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5 Remarkable Benefits of Music Listening to Positively Impact Your Health

By Carol Benton June 01, 2022 Health and Fitness

Do you listen to music on a regular basis? Maybe you tune the radio dial to a favorite station while you cook or pop in your earbuds when you head out for a walk. Personally, I’m such a dinosaur that I still enjoy the CDs from my large collection acquired over many years.

Personal preferences in music for listening are closely connected with past experiences and associations. For example, many of us feel a special fondness for the “oldies” that were popular during our high school years. Similarly, couples may have a special song that holds emotional significance and reminds them of their courtship or wedding.

Within the past 50 years, advances in technology have impacted our ability to make music listening a personal experience. For the first time in history, we can carry our music with us and listen to personal music choices in otherwise shared, public spaces.

Did you know that your music listening habits may be leading you to better physical, mental, and emotional health? That’s a win-win situation worth exploring.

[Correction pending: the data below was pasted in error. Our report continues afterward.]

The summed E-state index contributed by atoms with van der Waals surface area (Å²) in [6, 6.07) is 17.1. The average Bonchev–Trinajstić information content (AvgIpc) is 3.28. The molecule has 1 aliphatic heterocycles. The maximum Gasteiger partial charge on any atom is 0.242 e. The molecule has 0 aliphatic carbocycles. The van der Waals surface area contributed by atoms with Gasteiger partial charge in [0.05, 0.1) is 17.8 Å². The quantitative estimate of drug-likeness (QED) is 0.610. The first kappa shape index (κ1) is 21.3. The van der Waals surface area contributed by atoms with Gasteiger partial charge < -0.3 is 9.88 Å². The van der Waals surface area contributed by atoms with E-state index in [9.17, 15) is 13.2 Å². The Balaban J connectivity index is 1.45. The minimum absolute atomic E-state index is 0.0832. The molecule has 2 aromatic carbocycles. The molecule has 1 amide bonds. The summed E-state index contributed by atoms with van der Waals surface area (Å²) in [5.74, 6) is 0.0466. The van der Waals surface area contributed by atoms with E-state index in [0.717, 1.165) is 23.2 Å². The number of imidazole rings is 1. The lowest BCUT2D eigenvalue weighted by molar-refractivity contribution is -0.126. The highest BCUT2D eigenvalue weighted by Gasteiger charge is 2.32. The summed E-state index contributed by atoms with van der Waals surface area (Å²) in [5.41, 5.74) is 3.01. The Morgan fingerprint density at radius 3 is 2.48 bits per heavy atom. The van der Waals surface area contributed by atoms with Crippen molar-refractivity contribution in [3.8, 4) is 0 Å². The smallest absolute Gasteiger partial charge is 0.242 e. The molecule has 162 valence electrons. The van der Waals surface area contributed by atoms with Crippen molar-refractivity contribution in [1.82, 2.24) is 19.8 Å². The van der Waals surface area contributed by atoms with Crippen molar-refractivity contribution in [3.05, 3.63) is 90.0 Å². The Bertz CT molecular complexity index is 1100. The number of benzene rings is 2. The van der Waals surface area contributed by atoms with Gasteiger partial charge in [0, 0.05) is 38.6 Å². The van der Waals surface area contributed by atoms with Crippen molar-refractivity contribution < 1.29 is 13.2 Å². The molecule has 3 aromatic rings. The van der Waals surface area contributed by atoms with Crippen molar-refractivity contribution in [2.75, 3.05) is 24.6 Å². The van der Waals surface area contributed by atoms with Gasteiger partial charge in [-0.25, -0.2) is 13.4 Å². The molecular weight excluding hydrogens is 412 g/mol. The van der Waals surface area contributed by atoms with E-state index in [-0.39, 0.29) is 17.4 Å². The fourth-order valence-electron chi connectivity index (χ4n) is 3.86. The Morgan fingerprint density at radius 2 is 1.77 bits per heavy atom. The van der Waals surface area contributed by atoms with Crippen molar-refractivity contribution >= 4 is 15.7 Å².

Relaxation and Stress Reduction

According to studies cited by the National Institutes of Health, “everyday music listening” contributes to health and well-being. For example, patients in a Greek hospital found increased tolerance to pain when they were listening to their favorite music during kidney dialyses.

In other studies, participants felt less anxious, more in control, and more able to tolerate pain while they listened to music of their own personal preference.

No two people will be affected by the same piece of music in the same way. Simply listening to any random piece of music will not produce the results you want. Instead, you should select your favorite genre of music for enjoyment.

Listening to music can produce benefits like those you get from meditation. In one study, researchers found that music listening yielded positive results that were similar to meditation for elevating mood, getting better sleep, and improving quality of life.